Gaussian fitting for IRIS (iris_auto_fit)

One or more Gaussians can be automatically fit to IRIS rasters with the IDL routine IRIS_AUTO_FIT, available in Solarsoft. This page describes how the routine is used and how the results can be viewed with IRIS_FIT_VIEWER.

IRIS_AUTO_FIT is a wrapper to the routine EIS_AUTO_FIT that was developed for the Hinode/EIS mission. For full details on how that routine works and the options that are available, please check EIS Software Note No. 16 and the examples in EIS Software Note No. 17.

IMPORTANT: you will need to have the EIS Solarsoft directory on your computer for IRIS_AUTO_FIT to work.

Calling iris_auto_fit for IRIS

The call is:

IDL> iris_auto_fit, windata, fitdata [, template=template, wvl_select=wvl_select]

The optional template and wvl_select structures are created with eis_fit_template and eis_wvl_select (see EIS Software Note No. 16).

Viewing the results graphically

The fits can be viewed using the following GUI:

IDL> iris_fit_viewer, windata, fitdata

Again this is a wrapper to the EIS routine eis_fit_viewer. The routine allows you to browse the fit results across the raster and study individual profiles.

Extracting line parameters

To extract the intensity, line-of-sight velocity or width from the FITDATA structure, use:

IDL> int=eis_get_fitdata(fitdata, /int)
IDL> vel=eis_get_fitdata(fitdata, /vel)
IDL> wid=eis_get_fitdata(fitdata, /wid)

You can give the /map keyword to put the images into an IDL map structure.

Reference wavelengths

When working out the velocity, the routine uses the tag FITDATA.REFWVL as the reference wavelength against which Doppler shifts are determined. This tag is set to be the average centroid of the line over the raster. One can manually set this to the reference wavelength of the line (see my line list, for example), however this assumes that the IRIS wavelength scale is accurate.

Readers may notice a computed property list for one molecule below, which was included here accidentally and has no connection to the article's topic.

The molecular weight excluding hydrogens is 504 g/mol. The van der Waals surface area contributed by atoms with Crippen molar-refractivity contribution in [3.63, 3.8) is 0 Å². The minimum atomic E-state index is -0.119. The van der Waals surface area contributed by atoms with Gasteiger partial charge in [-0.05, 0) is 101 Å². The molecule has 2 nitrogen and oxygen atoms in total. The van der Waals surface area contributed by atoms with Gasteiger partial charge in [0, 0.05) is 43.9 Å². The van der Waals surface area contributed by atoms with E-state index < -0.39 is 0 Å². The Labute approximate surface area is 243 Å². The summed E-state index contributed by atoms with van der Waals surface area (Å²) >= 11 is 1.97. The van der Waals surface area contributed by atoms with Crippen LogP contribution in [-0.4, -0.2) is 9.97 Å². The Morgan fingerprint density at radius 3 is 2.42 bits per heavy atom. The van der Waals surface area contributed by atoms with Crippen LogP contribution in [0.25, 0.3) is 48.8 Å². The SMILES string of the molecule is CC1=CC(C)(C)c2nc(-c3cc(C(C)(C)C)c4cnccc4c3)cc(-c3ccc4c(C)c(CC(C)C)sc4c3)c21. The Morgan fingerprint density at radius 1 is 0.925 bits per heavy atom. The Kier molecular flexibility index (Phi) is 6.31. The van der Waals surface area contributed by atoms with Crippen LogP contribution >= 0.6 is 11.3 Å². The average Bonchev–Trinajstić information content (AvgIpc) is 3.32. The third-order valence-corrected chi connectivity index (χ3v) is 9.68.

The best approach is to measure the centroid of a very cool line close to the line of interest as these lines generally have very small velocities (< 1 km/s). Examples are S I 1401.51 (near Si IV 1402.77) and O I 1355.60 (near Fe XXI 1354.08). You don't need to measure these lines at every pixel in the raster, as you simply need one measurement for an exposure. For example, you can sum all pixels along the slit and measure the cool line centroid from this one spectrum.

Suppose you measure the S I centroid, and it is +0.01 Å compared to the reference wavelength. We can then manually set the REFWVL value for Si IV 1402.77 to be:

IDL> fitdata.refwvl=1402.770 + 0.01

(1402.770 is the reference wavelength for the Si IV line) and then the velocity map obtained with EIS_GET_FITDATA will be derived using this value.

The WINDATA structure

IRIS_AUTO_FIT takes as input a WINDATA structure. A key point of the windata structure is that it contains an error array for the intensities, which is needed for Gaussian fitting (see Young et al. 2015 for a description of how the errors are computed). To create an IRIS windata structure, one does:

IDL> wd=iris_getwindata(file,wvl,/calib)

where wvl is the wavelength you're interested in (e.g., 1402.7 for Si IV). The /CALIB keyword is recommended as it outputs intensities (and errors) in calibrated units of erg cm-2 s-1 sr-1 pixel-1. If you do not use this keyword, then the intensities are in units of DN pixel-1.

There are a set of routines for manipulating the windata structure, which are described in EIS Software Note No. 21. For example one can spatially bin data using EIS_BIN_WINDATA, or one can reduce the size of arrays using EIS_TRIM_WINDATA.